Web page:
Stakeholders at home and abroad need information from a third party about the standing of banks for safety of their transactions. Bankers' almanac is one of these important sources of information or data on payments, compliance and risk assessment. It proactively collects information directly from banks and primary sources, providing accurate and comprehensive intelligence. It contacts and communicates with various national authorities, as well as associations, clearing houses, and financial institutions for updating and verification of the information that can be consistently relied upon. The almanacs are the leading sources of intelligent reference data for payments, compliance and risk assessment.
In the current banking environment, financial institutions (FIs) are operating under rigorous global and local compliance requirements, established by their national, state and internal regulators. Policies concerning customers, regardless of the types of services that are being provided, have become increasingly important globally to prevent theft, fraud, money laundering and terror financing. The 'customer due diligence' is not just a form-filling exercise --- it is a process that continues from the start of a customer relationship up to the end. The Banking Almanac service supports the FIs in achieving compliance requirements.
Lately, money laundering and terror financing constitute major threats to global financial system. The requirement for Anti Money-Laundering and Counter Terrorism Financing (AML/CTF) measures is rationally warranted, since overseas banks, insurers and export credit agencies are increasingly demanding that customers provide detailed anti-corruption 'due diligence information' in order to verify their probity and integrity.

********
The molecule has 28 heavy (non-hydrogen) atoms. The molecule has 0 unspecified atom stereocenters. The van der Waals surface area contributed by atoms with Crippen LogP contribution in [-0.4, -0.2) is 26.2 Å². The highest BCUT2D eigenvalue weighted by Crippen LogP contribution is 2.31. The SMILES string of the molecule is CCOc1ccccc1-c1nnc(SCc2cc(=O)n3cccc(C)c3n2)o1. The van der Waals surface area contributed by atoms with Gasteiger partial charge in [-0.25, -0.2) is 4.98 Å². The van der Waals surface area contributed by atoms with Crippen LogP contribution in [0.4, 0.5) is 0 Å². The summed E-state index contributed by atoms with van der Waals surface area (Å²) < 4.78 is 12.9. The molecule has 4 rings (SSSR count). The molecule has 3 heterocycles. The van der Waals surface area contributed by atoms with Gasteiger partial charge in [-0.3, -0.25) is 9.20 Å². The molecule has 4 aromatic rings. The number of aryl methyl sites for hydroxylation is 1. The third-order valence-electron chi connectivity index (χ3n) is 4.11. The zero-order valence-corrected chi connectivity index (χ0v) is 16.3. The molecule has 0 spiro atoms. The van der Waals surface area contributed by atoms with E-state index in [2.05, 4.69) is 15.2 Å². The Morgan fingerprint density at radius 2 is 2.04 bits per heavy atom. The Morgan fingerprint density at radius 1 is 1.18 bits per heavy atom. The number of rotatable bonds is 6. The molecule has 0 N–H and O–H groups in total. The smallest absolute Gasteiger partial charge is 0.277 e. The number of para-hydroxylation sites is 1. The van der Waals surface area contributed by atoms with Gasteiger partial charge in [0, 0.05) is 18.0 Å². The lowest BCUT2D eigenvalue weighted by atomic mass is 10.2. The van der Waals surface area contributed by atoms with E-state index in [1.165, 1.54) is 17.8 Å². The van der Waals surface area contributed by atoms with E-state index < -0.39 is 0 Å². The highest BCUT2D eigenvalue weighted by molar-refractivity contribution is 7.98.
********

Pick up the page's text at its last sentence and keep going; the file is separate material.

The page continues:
The FIs are involved in global financial system. When a FI has decided to work with a bank, it needs data on the latter's location, registered address, contact details, senior personnel such as board members and compliance officers, and other senior people they may need to contact. The bank will need to look into the financials, performance, auditor's reports and regulatory information. The FIs want to know who they are dealing with when conducting the Know Your Customer (KYC) and 'due diligence' on the correspondent banks. The Bankers' Almanac is a source for 'Risk & Compliance'. The almanac can be found virtually in every major financial market. It provides detailed information on financial institutions around the world and enables banks to confidently manage counterparty risk decisions.
Bankers' Almanac offers an independent source for global intelligence on financial institutions allowing the members to improve their operational efficiency while making more informed decisions about their correspondent banks. It provides comprehensive financial data and intelligence on banks, enabling stakeholders to accurately assess counterparty credit risks. It may also maintain records of credit rating by globally reputed agencies with analysis of credit trends and counterparty credit risks for investors and opinion on the relative ability of an entity to meet financial commitments, such as interest, preferred dividends, repayment of principal, insurance claims etc.